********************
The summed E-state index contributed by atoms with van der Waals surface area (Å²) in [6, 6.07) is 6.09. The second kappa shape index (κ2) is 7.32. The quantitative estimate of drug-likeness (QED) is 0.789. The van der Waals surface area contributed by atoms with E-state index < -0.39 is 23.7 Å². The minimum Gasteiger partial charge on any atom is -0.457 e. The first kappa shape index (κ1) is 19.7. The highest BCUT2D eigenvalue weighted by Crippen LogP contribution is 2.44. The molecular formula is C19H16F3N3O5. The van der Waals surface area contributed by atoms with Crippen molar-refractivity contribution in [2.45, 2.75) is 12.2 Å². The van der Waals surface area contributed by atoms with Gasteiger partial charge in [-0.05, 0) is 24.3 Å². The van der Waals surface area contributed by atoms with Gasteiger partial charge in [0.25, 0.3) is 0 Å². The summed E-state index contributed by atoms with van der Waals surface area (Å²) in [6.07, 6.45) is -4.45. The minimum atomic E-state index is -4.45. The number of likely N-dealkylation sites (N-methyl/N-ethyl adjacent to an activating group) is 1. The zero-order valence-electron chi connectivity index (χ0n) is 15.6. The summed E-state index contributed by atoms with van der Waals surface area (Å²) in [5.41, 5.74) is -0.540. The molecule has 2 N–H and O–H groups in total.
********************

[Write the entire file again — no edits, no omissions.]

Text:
The summed E-state index contributed by atoms with van der Waals surface area (Å²) in [6, 6.07) is 6.09. The second kappa shape index (κ2) is 7.32. The quantitative estimate of drug-likeness (QED) is 0.789. The van der Waals surface area contributed by atoms with E-state index < -0.39 is 23.7 Å². The minimum Gasteiger partial charge on any atom is -0.457 e. The first kappa shape index (κ1) is 19.7. The highest BCUT2D eigenvalue weighted by Crippen LogP contribution is 2.44. The molecular formula is C19H16F3N3O5. The van der Waals surface area contributed by atoms with Crippen molar-refractivity contribution in [2.45, 2.75) is 12.2 Å². The van der Waals surface area contributed by atoms with Gasteiger partial charge in [-0.05, 0) is 24.3 Å². The van der Waals surface area contributed by atoms with Gasteiger partial charge in [0.25, 0.3) is 0 Å². The summed E-state index contributed by atoms with van der Waals surface area (Å²) in [6.07, 6.45) is -4.45. The minimum atomic E-state index is -4.45. The number of likely N-dealkylation sites (N-methyl/N-ethyl adjacent to an activating group) is 1. The zero-order valence-electron chi connectivity index (χ0n) is 15.6. The summed E-state index contributed by atoms with van der Waals surface area (Å²) in [5.41, 5.74) is -0.540. The molecule has 2 N–H and O–H groups in total.